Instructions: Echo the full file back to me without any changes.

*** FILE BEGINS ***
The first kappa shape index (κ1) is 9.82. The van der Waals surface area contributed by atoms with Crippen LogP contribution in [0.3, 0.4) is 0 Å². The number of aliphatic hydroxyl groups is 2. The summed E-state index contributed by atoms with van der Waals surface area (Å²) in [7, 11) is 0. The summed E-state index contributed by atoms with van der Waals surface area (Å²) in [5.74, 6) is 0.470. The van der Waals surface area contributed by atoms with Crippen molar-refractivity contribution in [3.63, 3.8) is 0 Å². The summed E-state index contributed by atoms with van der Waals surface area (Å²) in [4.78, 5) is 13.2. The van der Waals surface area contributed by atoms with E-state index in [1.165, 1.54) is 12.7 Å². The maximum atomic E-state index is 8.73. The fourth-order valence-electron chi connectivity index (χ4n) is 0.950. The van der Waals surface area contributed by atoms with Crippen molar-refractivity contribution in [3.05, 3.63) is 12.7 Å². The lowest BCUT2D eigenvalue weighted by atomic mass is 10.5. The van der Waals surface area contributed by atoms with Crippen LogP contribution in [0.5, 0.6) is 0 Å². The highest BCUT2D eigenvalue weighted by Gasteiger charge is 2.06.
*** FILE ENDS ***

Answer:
The first kappa shape index (κ1) is 9.82. The van der Waals surface area contributed by atoms with Crippen LogP contribution in [0.3, 0.4) is 0 Å². The number of aliphatic hydroxyl groups is 2. The summed E-state index contributed by atoms with van der Waals surface area (Å²) in [7, 11) is 0. The summed E-state index contributed by atoms with van der Waals surface area (Å²) in [5.74, 6) is 0.470. The van der Waals surface area contributed by atoms with Crippen molar-refractivity contribution in [3.63, 3.8) is 0 Å². The summed E-state index contributed by atoms with van der Waals surface area (Å²) in [4.78, 5) is 13.2. The van der Waals surface area contributed by atoms with E-state index in [1.165, 1.54) is 12.7 Å². The maximum atomic E-state index is 8.73. The fourth-order valence-electron chi connectivity index (χ4n) is 0.950. The van der Waals surface area contributed by atoms with Crippen molar-refractivity contribution in [3.05, 3.63) is 12.7 Å². The lowest BCUT2D eigenvalue weighted by atomic mass is 10.5. The van der Waals surface area contributed by atoms with Crippen LogP contribution in [0.5, 0.6) is 0 Å². The highest BCUT2D eigenvalue weighted by Gasteiger charge is 2.06.